How antibodies alter the cell entry pathway of dengue virus particles in macrophages

Nilda V Ayala-Nunez, Tabitha E Hoornweg, Denise P I van de Pol, Klaas A Sjollema, Jacky Flipse, Hilde M van der Schaar, Jolanda M Smit

    Research output: Contribution to journalArticleAcademicpeer-review


    Antibody-dependent enhancement of dengue virus (DENV) infection plays an important role in the exacerbation of DENV-induced disease. To understand how antibodies influence the fate of DENV particles, we explored the cell entry pathway of DENV in the absence and presence of antibodies in macrophage-like P388D1 cells. Recent studies unraveled that both mature and immature DENV particles contribute to ADE, hence, both particles were studied. We observed that antibody-opsonized DENV enters P388D1 cells through a different pathway than non-opsonized DENV. Antibody-mediated DENV entry was dependent on FcγRs, pH, Eps15, dynamin, actin, PI3K, Rab5, and Rab7. In the absence of antibodies, DENV cell entry was FcγR, PI3K, and Rab5-independent. Live-cell imaging of fluorescently-labeled particles revealed that actin-mediated membrane protrusions facilitate virus uptake. In fact, actin protrusions were found to actively search and capture antibody-bound virus particles distantly located from the cell body, a phenomenon that is not observed in the absence of antibodies. Overall, similar results were seen for antibody-opsonized standard and antibody-bound immature DENV preparations, indicating that the maturation status of the virus does not control the entry pathway. Collectively, our findings suggest that antibodies alter the cell entry pathway of DENV and trigger a novel mechanism of initial virus-cell contact.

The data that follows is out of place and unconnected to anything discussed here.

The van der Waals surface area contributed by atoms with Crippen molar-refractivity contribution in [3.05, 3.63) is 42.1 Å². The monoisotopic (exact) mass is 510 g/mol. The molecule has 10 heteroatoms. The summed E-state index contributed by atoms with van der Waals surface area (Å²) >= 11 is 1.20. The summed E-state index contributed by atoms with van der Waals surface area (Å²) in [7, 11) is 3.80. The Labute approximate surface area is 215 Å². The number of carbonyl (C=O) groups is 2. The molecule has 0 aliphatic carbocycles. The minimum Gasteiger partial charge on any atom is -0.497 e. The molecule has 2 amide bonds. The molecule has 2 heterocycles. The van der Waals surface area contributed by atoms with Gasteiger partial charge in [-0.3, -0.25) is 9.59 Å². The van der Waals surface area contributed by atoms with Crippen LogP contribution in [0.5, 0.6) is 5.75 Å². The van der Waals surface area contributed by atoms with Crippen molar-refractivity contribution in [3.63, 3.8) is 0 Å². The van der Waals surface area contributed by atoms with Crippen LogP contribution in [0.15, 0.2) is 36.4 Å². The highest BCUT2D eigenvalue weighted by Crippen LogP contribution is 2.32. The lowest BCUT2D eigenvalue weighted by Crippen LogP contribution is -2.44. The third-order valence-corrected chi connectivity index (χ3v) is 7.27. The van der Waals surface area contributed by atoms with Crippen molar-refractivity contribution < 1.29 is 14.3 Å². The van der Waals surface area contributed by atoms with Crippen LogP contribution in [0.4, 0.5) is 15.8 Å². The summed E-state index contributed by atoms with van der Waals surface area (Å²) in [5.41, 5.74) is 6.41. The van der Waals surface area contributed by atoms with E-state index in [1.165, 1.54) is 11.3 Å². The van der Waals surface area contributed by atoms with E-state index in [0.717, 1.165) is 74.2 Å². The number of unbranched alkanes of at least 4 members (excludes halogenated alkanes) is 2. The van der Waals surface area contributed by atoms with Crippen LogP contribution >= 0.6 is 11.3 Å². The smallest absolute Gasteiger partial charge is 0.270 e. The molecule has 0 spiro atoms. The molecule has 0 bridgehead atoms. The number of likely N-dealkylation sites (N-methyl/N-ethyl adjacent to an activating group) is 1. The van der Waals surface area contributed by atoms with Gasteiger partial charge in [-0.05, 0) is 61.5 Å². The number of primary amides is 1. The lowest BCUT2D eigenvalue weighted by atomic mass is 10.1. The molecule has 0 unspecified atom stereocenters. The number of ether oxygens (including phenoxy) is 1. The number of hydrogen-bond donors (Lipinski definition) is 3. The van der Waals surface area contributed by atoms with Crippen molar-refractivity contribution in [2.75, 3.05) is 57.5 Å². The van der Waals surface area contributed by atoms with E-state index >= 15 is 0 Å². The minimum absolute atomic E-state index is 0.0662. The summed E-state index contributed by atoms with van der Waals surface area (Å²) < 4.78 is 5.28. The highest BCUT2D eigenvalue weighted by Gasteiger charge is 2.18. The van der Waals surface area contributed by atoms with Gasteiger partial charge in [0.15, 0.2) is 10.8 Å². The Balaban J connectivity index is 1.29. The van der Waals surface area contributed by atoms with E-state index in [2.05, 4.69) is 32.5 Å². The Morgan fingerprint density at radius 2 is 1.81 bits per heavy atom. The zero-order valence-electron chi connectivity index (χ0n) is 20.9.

Original languageEnglish
    Article number28768
    JournalScientific Reports
    Publication statusPublished - 2016


    • dengue virus
    • viral pathogenesis


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